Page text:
Now, if economic theory really has no concern with psychology, perhaps a survey of recent literature upon human nature is out of place in this Journal. But that is not a necessary conclusion. For when economic theory has been purified so far that human nature has no place in it, economists become interested perforce in much that lies outside their theoretical field. Further, it is possible that the effort to keep the study of human nature out of economic theory may break down. The admitted deficiencies of hedonism may stimulate future economists, not to disavow all psychological analysis, but to look for sound psychological analysis. It may

1 P. H. Wicksteed, The Common Sense of Political Economy (1910), pp. 33, 36, 169, 435; S. J. Chapman, Political Economy (Home University Library), 1912, pp. 34, 35; also Outlines of Political Economy, 1911, pp. 24-26; J. Schumpeter, Wesen und Hauptinhalt der theoretischen Nationalökonomie, 1908, pp. 64, 72, 542-544: Čuhel, Lehre von den Bedürfnissen, 1907, pp. 56-61; H. J. Davenport, Economics of Enterprise, 1913, pp. 99-101. Pareto's position is substantially similar, since he bases his theory of equilibrium on curves of indifference, and treats these curves as factual data. See his Manuel d'Économie politique, 1909, p. 169 n. Böhm-Bawerk thinks that Cubel and Schumpeter draw too sharp a line between economics and psychology; but he tries to clear his own skirts of hedonism. See his Positive Theorie des Kapitales, Zweiter Halbband, 3d ed., 1912, pp. 310-330.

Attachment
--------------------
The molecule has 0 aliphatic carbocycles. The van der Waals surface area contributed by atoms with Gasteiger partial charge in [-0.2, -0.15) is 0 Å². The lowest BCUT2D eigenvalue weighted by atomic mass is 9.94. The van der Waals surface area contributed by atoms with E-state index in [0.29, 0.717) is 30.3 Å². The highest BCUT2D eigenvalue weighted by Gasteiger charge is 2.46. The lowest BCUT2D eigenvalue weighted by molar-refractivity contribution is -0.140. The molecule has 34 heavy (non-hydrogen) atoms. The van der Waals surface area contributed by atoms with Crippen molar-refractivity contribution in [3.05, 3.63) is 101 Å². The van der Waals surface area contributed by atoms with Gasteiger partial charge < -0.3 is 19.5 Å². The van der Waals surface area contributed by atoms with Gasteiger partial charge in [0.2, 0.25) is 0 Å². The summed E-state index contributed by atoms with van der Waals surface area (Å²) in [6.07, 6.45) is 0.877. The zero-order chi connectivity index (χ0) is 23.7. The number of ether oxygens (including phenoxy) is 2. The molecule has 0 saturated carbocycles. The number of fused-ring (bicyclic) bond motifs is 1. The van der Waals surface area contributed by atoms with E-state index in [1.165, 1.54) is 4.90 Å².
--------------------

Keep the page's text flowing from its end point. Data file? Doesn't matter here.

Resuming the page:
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even be that economists will find themselves not only borrowing from but also contributing to psychology. For if that science is ever to give a competent account of human behavior it seems necessary that economists should do a part of the work. Human nature is in large measure a social product, and among the social activities that shape it the most fundamental is the particular set of activities with which economists deal.

Those economists who are loath to abandon psychological inquiry may well feel encouraged by the vigor with which the study of human nature is now being prosecuted. Physiologists, neurologists, psychologists, ethnologists, sociologists, political scientists, economic historians, even a few economic theorists, are not only working at the problem from their several viewpoints, but also endeavoring to pool their contributions. Whether the results of such work can be incorporated into economic theory with good effect, and whether economists have contributions of their own to make to the study of human nature, are questions of great import. Nothing which we are doing ourselves along traditional lines concerns us more than these manysided investigations of human behavior.